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A significant detail in the novel and the film is the place where the characters live. East Egg, where the Buchanan mansion is located, is a haven of the aristocracy, and wealthy noble families. These people are proud not only of their condition but also of their origin. In contrast, the inhabitants of West Egg are those who instantly became rich after the war, people like Gatsby and his brothers. If we compare the situation in the Buchanan house and Gatsby castle, it becomes obvious that the representatives of the tribal nobility have a taste inherent: the interior, clothes, decorations, a garden – everything that belongs to the Buchanans is elegant. On the contrary, Jay Gatsby sometimes does not know a sense of proportion – he throws parties that are incredible in his wastefulness, buys a mountain of expensive clothes, orders a car of flashy color, and for a meeting with Daisy he strews Nick’s whole house with fresh flowers.

The name of the Fitzgerald novel was understood in different ways. Most critics agreed that it contained irony. Director Luhrmann thinks differently. At the end of the film, storyteller Nick explains why he considers Gatsby great: because he knew how to realize his dreams in life and turn the ideal into the material. In his opinion, this is an extremely caustic quality that makes a person great. The actors diligently perform their roles, there is no lightness, no carelessness, no style, and no gloss. There is no money in Daisy’s voice. She’s cute, but nothing more. Throughout the film, many of the details, at first seemingly insignificant, take on additional meaning and help clarify the essence of The Great Gatsby.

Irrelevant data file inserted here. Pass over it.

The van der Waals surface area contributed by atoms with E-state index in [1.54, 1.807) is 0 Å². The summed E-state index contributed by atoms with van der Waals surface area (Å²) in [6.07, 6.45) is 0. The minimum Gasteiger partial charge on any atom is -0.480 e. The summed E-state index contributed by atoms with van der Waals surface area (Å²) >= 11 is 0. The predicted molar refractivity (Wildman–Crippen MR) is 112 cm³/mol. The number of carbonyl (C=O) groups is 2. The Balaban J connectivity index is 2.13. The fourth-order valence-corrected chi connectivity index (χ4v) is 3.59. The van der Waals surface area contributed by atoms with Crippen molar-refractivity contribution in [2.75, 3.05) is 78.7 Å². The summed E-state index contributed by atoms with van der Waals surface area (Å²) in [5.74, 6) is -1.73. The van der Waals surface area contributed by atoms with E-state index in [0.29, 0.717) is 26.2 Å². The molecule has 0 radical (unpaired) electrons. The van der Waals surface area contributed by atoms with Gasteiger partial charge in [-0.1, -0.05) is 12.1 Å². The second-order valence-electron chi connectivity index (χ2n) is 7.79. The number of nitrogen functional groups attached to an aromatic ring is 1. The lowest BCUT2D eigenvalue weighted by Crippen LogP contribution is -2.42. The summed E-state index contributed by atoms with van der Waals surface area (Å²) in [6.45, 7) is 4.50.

In the best traditions of the classical genre, the emotional experiences of the heroes are shaded by the changing weather. The image of the ocean, separating Gatsby and Daisy, is a kind of echo of the Bunin ocean from ‘The Lord of San Francisco.’ This important detail dooms Gatsby to loneliness and shows the alienness of the heroes to each other. Even the small green light connecting them at the end of the film loses all meaning for Gatsby, fettering the hero into the shackles of reality. The weather in The Great Gatsby is not just a backdrop, but a significant detail that sets the tone for events. Recall that on the day of the first meeting between Gatsby and Daisy, it rained heavily over Long Island. Rain symbolizes despair, loss of hope, and Gatsby’s lost faith that Daisy would come to the meeting. However, during their meeting, the rain stops and the sun comes out – a metaphor for renewal, the awakening of love.